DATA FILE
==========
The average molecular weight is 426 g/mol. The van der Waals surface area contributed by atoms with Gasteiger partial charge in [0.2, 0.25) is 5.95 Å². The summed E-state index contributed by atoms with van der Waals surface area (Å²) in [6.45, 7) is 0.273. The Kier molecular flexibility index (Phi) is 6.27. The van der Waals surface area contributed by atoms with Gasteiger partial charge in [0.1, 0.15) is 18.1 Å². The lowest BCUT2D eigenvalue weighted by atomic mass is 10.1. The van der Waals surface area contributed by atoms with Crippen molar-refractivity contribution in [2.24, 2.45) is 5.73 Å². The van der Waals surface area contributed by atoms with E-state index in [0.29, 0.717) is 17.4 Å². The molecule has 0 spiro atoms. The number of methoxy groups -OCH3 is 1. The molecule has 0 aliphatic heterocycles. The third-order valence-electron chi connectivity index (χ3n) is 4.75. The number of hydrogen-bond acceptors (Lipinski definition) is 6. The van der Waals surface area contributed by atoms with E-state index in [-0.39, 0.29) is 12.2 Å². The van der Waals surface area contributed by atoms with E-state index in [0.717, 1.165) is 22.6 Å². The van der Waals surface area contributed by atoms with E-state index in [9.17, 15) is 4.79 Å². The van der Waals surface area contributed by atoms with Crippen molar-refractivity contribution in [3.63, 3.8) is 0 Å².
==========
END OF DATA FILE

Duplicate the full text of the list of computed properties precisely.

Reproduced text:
The average molecular weight is 426 g/mol. The van der Waals surface area contributed by atoms with Gasteiger partial charge in [0.2, 0.25) is 5.95 Å². The summed E-state index contributed by atoms with van der Waals surface area (Å²) in [6.45, 7) is 0.273. The Kier molecular flexibility index (Phi) is 6.27. The van der Waals surface area contributed by atoms with Gasteiger partial charge in [0.1, 0.15) is 18.1 Å². The lowest BCUT2D eigenvalue weighted by atomic mass is 10.1. The van der Waals surface area contributed by atoms with Crippen molar-refractivity contribution in [2.24, 2.45) is 5.73 Å². The van der Waals surface area contributed by atoms with E-state index in [0.29, 0.717) is 17.4 Å². The molecule has 0 spiro atoms. The number of methoxy groups -OCH3 is 1. The molecule has 0 aliphatic heterocycles. The third-order valence-electron chi connectivity index (χ3n) is 4.75. The number of hydrogen-bond acceptors (Lipinski definition) is 6. The van der Waals surface area contributed by atoms with E-state index in [-0.39, 0.29) is 12.2 Å². The van der Waals surface area contributed by atoms with E-state index in [0.717, 1.165) is 22.6 Å². The van der Waals surface area contributed by atoms with E-state index in [9.17, 15) is 4.79 Å². The van der Waals surface area contributed by atoms with Crippen molar-refractivity contribution in [3.63, 3.8) is 0 Å².